The battle scenes for this extension are accompanied by a healthy variety of new themes. “Battle Theme #3” is reminiscent of other normal battle themes featuring resolute brass melodies, bold string accompaniment, and an especially dark interlude. Using similar instrumentation, “Battle in the Dungeon #3” distinguishes itself with brisk pace and lyrical drive assuring an exciting listen. “Tough Battle #2” imposes obsessive dissonant orchestral motifs against irregularly measured ostinato and percussion cross-rhythms; the result is disorientating and unpleasant, but also especially compelling. The final battle theme for the extension, “Belief”, is an epic chimera of the others. Here, Mizuta blends an irregular ostinato pattern like “Tough Battle #2”, engaging trumpet melodies like “Battle in the Dungeon #3”, and richly flavoured interludes like “Battle Theme #3”. Despite the formulaic approach to the composition of these battle themes, each is sufficiently individually characterised to be enjoyable on this soundtrack while sustaining the distinct sounds of Vana’diel.
The rest of the soundtrack mostly features miscellaneous event themes. Highlights include “Grav’iton”, which brings back memories of “Mhaura” with its soothing guitar-supported flute melodies, and “Fighters of the Crystals”, a pressing motivating action cue written in a similar way to some of the battle themes. The Chocobo theme also makes its first of four appearances in the Final Fantasy XI soundtrack series with “Dash de Chocobo”; one of my favourite renditions of the theme, the theme is able to breathe with its interpretations on solo Eb clarinet and acoustic guitar against a dainty percussive line. Moving towards the end of the soundtrack, the portrayal of the antagonist in “Eald’narche” creates uncertainty with the inherently simple construct of repeated marcato string notes and layered suspended brass notes. Finally, “End Theme” uses a classically-oriented combination of legato string arpeggios, wistful woodwind melodies, and reflective brass fanfares to create a lovely if understated conclusion to the extension soundtrack.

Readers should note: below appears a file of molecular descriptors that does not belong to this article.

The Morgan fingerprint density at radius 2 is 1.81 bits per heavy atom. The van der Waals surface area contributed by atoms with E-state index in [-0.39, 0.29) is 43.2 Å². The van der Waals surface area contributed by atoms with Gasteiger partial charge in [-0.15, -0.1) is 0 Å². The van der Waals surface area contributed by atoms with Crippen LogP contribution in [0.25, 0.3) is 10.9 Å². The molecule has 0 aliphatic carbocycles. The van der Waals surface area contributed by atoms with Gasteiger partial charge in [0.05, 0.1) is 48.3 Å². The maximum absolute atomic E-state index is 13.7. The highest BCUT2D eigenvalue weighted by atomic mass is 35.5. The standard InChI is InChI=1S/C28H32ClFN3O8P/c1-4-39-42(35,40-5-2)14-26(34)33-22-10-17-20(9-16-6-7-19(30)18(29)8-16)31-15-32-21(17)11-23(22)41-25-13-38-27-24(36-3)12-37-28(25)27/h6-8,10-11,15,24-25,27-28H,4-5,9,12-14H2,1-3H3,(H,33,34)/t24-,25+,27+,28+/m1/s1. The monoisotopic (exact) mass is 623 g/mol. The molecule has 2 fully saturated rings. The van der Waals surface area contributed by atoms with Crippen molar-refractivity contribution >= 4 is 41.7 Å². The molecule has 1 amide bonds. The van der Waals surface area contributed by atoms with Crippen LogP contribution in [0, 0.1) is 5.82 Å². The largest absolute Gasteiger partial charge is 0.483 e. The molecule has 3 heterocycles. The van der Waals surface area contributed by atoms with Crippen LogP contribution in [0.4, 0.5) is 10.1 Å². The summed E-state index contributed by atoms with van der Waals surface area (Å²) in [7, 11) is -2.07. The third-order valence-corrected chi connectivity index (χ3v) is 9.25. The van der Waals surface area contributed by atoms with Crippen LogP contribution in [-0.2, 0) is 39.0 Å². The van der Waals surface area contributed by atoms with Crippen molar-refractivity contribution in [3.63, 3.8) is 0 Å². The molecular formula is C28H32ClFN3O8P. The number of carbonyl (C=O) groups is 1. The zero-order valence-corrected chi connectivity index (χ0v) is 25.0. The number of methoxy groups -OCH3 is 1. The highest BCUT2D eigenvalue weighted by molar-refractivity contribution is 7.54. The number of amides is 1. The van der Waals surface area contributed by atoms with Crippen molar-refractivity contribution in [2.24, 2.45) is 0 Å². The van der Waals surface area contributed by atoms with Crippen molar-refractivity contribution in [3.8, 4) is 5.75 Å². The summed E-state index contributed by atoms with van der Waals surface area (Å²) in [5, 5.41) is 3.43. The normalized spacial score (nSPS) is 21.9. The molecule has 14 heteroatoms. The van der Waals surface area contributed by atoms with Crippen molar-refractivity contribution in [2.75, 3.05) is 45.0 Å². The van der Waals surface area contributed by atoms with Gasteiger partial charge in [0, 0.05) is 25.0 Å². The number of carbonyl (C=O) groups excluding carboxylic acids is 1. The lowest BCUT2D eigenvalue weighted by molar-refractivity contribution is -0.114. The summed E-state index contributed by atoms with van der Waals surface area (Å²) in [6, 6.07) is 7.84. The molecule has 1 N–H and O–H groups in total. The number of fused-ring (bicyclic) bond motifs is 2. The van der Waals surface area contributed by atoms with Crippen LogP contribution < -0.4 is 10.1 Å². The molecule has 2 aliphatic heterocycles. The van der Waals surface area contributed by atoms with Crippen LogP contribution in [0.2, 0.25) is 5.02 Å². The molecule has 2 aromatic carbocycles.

The first extension for Final Fantasy XI features a very well-produced soundtrack. Naoshi Mizuta develops the acoustic sound of the franchise and embellishes his occasionally mundane ostinato-based style to produce a series of successful setting, battle, and event themes. Though the album is less diverse than its predecessors and features fewer obvious highlights, Mizuta makes up for this by producing a consistent and fitting effort that becomes more appreciable with time. Thanks to the three synthesizer operators, his compositions also use some of the most realistic and enjoyable samples available. Widely considered the most accessible and well-rounded extension soundtrack, I would highly recommend purchasing it for those who liked the Final Fantasy XI Original Soundtrack and have discounted the Final Fantasy XI Original Soundtrack Premium Box as an alternative.
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Posted on August 1, 2012 by Chris Greening. Last modified on August 1, 2012.